John and I gushed about this one some.  Honestly, if you took the opening montage, added however much screen time of just blank space to make it count as a full-length picture, it’d probably still make my top ten.  The scary thing is that the film minus that montage would make it as well.  Like with most Pixar films, this one made me want to cry and laugh.  Was tons of fun, but had a meaning, too.  I don’t think I have the words to describe how amazing this picture really was.  Plus, Ed Asner is a U of c alum.  Oh, and its funny because the squirrel got dead is obviously one of my favorite lines of the year.

1. Zombieland

This one gets its own post, to follow shortly.  But for now, here’s my favorite line from each character;

Little Rock – “No!  She’s only famous when she’s Hannah Montana!  She’s only famous when she’s wearing the wig!”

Wichita [said like Janine from Ghostbusters] – “Hurry!  He’s in the chandelier.”

Tallahassee – “I’m not great at goodbyes, so…that’ll do, pig”

Columbus – “Someone’s ear is in danger of having hair brushed over it.”

Almost there!  I’m doing an abbreviated post for two reasons.  First, so I can have a nice neat top ten post for you.  And second, these movies all sorta fit together as movies I liked a whole heck of a lot, came darn close to making the top ten, and maybe aren’t your conventional best of the year movies.

14. St. Trinian’s

Released in the UK at the end of 2007, took almost two years to make it stateside.  Maybe because it is a quite special kind of demented.  The basic premise…well,the story sprawls all over the place, and is mostly irrelevant anyway.  Essentially, the film is about a sleep away school for young women who maybe don’t fit in the mainstream.  Like the ten-year old twins who are demolition experts.  I’m not going to be able to capture the wacky British humor, but you should probably have a good idea if it’ll appeal to you.  The cast is top notch, with Rupert Everett in roles as brother and sister (he cross-dresses for the main one), the year’s Oscar nominee Colin Firth as the stuck-up minister of education who has a history with the female Rupert Everett, Russell Brand in an (as usual) completely over the top role as the fence for the girls, plus Toby Jones, Caterina Murino (Bond Girl!), Lena Headey, and Stephen Fry.  But let’s take a second to go over the two other stars: Talulah Riley and Gemma Arterton.  Riley’s first screen appearance was in a Poirot, so I must have seen her a few years back, and you may remember her as Mary Bennet in the Keira Knightley Pride and Prejudice.  Here, she’s the lead.  A seemingly normal teen thrust into St. Trinian’s by her father (the male Rupert Everett).  I was initially skeptical, but definitely by the makeover scene referenced in the trailer, I was hooked.  And then there’s Gemma Arterton.  She was Strawberry Fields in Quantum of Solace, but broke out recently in the big budget films Clash of the Titans and Prince of Persia.  Or, was supposed to, anyway.  I realize my Supporting Actress category this year is different than most, but she would have made my shortlist here.  She’s fantastic as the elder girl at St. Trinian’s, playing sexpot to Brand, den mother to the children, rival to Riley.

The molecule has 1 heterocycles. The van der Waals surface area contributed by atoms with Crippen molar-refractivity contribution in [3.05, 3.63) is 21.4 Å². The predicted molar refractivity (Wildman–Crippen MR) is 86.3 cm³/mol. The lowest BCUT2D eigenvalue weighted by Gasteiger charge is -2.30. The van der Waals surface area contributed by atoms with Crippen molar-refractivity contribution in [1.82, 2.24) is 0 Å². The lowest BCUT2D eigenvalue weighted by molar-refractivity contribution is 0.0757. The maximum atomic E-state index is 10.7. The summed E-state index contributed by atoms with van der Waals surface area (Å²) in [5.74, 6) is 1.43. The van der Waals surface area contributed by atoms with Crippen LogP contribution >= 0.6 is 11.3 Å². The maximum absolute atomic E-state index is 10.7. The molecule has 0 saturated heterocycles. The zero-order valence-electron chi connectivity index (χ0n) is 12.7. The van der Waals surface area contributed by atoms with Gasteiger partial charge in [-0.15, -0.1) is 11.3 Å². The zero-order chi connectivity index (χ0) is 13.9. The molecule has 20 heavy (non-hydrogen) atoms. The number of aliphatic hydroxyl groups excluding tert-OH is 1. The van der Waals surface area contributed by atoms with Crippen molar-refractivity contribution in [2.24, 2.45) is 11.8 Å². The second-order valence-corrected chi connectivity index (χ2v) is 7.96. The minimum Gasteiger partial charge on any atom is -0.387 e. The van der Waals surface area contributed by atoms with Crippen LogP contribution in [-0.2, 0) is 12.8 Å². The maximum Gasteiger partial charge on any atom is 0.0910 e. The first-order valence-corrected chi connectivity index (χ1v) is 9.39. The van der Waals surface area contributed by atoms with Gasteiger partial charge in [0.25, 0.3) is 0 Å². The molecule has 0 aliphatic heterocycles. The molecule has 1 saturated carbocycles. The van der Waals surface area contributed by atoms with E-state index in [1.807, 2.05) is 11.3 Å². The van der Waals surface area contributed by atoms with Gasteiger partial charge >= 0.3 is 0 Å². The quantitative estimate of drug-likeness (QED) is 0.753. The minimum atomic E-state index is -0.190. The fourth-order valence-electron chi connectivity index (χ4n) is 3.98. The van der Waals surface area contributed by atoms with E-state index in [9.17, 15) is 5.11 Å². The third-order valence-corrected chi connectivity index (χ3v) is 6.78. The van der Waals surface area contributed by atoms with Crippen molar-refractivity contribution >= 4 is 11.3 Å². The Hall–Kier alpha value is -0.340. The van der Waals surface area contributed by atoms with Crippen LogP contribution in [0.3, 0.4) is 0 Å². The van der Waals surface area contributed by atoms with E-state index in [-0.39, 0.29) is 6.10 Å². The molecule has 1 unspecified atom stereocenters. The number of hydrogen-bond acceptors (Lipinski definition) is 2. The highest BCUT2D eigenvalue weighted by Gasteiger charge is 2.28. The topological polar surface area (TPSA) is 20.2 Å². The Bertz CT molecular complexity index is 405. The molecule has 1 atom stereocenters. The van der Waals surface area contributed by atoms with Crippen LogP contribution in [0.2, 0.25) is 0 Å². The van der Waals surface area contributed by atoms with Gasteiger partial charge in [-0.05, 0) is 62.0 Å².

13. Bandslam

Tied with Adventureland for most mis-marketed film of the year.  Because this movie is not High School Musical.  Yes, Vanessa Hudgens and Aly from Aly and AJ are in it.  And yes, high schoolers play songs.  But it isn’t a musical, and the songs aren’t quite as integral as you think.  It scored an 80% on Rotten Tomatoes (and 90% among its Top Critics), for whatever that is worth.  Despite appearances, the movie isn’t your typical high school dramedy.  The film has a ton of heart, the main characters are interesting and actually develop, and relationships are complex.  Let me be careful not to oversell it, though.  It has way too much pop sheen to be mistaken for something like Snow Angels.  I’ve increasingly come to believe Lisa Kudrow is kind of fantastic and that Friends was just a blip for her.  Scott Porter shows up as the frontman for the rival group, sort of the baddie, but in my head it was a high school version of his character from Music and Lyrics.  Alyson Michalka was surprisingly strong as the former head cheerleader turned songstress.  I was very much impressed with her decidedly uncliche relationships to Vanessa Hudgens’ and Gaelen Connell’s characters.  Hudgens does get to rock out, but plays the shy loner with class.  And Connell was very very good, I thought, as the kid who loves music (he writes to David Bowie everyday), but no ability to actually play.  It was another great script choice to have him become a producer, essentially, and is just another way the film is sublimely about music without being just music.